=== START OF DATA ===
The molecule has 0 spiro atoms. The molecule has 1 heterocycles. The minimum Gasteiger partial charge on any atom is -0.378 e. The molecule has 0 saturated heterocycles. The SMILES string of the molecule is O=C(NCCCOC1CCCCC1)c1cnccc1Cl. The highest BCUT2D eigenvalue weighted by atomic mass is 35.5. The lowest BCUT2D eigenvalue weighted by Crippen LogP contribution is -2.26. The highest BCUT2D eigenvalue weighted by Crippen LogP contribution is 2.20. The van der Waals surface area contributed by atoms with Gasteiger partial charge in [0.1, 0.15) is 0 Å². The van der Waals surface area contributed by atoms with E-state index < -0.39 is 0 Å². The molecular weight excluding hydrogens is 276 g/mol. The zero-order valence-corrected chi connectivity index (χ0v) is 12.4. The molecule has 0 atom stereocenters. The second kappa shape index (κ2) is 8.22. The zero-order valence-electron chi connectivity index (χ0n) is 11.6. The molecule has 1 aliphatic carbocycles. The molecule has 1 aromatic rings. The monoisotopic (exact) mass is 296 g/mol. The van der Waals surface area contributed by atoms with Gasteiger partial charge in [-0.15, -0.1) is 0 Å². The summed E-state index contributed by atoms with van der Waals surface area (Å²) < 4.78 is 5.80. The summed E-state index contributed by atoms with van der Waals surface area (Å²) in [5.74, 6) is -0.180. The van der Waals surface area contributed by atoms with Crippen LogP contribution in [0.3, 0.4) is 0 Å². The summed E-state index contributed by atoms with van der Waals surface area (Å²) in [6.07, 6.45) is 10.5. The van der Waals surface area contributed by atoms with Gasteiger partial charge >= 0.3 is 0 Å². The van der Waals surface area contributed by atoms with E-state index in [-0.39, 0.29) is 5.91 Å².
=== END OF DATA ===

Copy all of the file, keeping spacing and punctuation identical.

The molecule has 0 spiro atoms. The molecule has 1 heterocycles. The minimum Gasteiger partial charge on any atom is -0.378 e. The molecule has 0 saturated heterocycles. The SMILES string of the molecule is O=C(NCCCOC1CCCCC1)c1cnccc1Cl. The highest BCUT2D eigenvalue weighted by atomic mass is 35.5. The lowest BCUT2D eigenvalue weighted by Crippen LogP contribution is -2.26. The highest BCUT2D eigenvalue weighted by Crippen LogP contribution is 2.20. The van der Waals surface area contributed by atoms with Gasteiger partial charge in [0.1, 0.15) is 0 Å². The van der Waals surface area contributed by atoms with E-state index < -0.39 is 0 Å². The molecular weight excluding hydrogens is 276 g/mol. The zero-order valence-corrected chi connectivity index (χ0v) is 12.4. The molecule has 0 atom stereocenters. The second kappa shape index (κ2) is 8.22. The zero-order valence-electron chi connectivity index (χ0n) is 11.6. The molecule has 1 aliphatic carbocycles. The molecule has 1 aromatic rings. The monoisotopic (exact) mass is 296 g/mol. The van der Waals surface area contributed by atoms with Gasteiger partial charge in [-0.15, -0.1) is 0 Å². The summed E-state index contributed by atoms with van der Waals surface area (Å²) < 4.78 is 5.80. The summed E-state index contributed by atoms with van der Waals surface area (Å²) in [5.74, 6) is -0.180. The van der Waals surface area contributed by atoms with Crippen LogP contribution in [0.3, 0.4) is 0 Å². The summed E-state index contributed by atoms with van der Waals surface area (Å²) in [6.07, 6.45) is 10.5. The van der Waals surface area contributed by atoms with Gasteiger partial charge >= 0.3 is 0 Å². The van der Waals surface area contributed by atoms with E-state index in [-0.39, 0.29) is 5.91 Å².